This code snippet is an example YAML file that config is able to read. It has one driver name for local development, and a different name for use during deployment:

default:
  mssql:
      Driver: "SQL Server"
      Server: "[server's path]"
      Database: "[database name]"
      UID: "[user id]"
      PWD: "[pasword]"
      Port: 1433
rsconnect:
  mssql:
      Driver: "SQLServer"
      Server: "[server's path]"
      Database: "[database name]"
      UID: "[user id]"
      PWD: "[pasword]"
      Port: 1433

The default setting will be automatically used when development, and RStudio Connect will use the rsconnect values when executing this code:

dw <- config::get("mssql")
con <- DBI::dbConnect(odbc::odbc(),
                      Driver = dw$Driver,
                      Server = dw$Server,
                      UID    = dw$UID,
                      PWD    = dw$PWD,
                      Port   = dw$Port,
                      Database = dw$Database)

Populate Shiny inputs using purrr

It is very common for Shiny inputs to retrieve their values from a table or a query. Because other queries in the dashboard will use the selected input to filter accordingly, the value required to pass to the other queries is normally an identification code, and not the label displayed in the drop down. To separate the keys from the values, the map() function in the purrr package can be used. In the example below, all of the records in the airlines table are collected, and a list of names is created, map() is then used to insert the carrier codes into each name node.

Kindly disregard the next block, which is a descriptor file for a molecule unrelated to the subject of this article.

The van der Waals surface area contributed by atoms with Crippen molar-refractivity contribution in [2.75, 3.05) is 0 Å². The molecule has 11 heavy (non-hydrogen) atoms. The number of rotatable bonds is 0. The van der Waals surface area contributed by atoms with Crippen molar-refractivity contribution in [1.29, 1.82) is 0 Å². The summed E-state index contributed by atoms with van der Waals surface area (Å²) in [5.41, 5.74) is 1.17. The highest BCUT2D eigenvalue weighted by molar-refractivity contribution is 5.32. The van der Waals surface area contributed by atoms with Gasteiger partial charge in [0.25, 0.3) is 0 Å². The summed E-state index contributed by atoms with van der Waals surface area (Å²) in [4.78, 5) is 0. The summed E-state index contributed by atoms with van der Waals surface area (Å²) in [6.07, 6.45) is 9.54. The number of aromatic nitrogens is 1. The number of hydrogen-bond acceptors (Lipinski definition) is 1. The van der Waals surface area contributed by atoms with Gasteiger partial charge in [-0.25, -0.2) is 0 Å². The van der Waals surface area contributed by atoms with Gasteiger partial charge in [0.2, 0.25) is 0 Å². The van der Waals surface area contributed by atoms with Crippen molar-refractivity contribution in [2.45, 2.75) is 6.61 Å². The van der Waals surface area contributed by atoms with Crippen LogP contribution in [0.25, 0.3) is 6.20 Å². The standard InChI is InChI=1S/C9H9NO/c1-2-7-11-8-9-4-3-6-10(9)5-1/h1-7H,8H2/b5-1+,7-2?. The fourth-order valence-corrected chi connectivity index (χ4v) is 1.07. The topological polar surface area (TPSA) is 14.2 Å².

# This code runs in ui
airline_list <- tbl(con, "airlines") %>%
  collect  %>%
  split(.$name) %>%    # Place here the field that will be used for the labels
  map(~.$carrier)      # Place here the field that will be used for keys

The selectInput() drop-down menu is able to read the resulting airline_list list variable.

# This code runs in ui
 selectInput(
    inputId = "airline",
    label = "Airline:", 
    choices = airline_list) # Use airline_list as the choices argument value

Take advantage of dplyr’s “laziness”

Dashboards normally have a common data theme, which is sourced with a common data set. A base query can be built because dplyr translates into SQL under the covers and, due to “laziness”, doesn’t evaluate the query until something is requested from it.

db_flights <- tbl(con, "flights") %>%
  left_join(tbl(con, "airlines"), by = "carrier") %>%
  rename(airline = name) %>%
  left_join(tbl(con, "airports"), by = c("origin" = "faa")) %>%
  rename(origin_name = name) %>%
  select(-lat, -lon, -alt, -tz, -dst) %>%
  left_join(tbl(con, "airports"), by = c("dest" = "faa")) %>%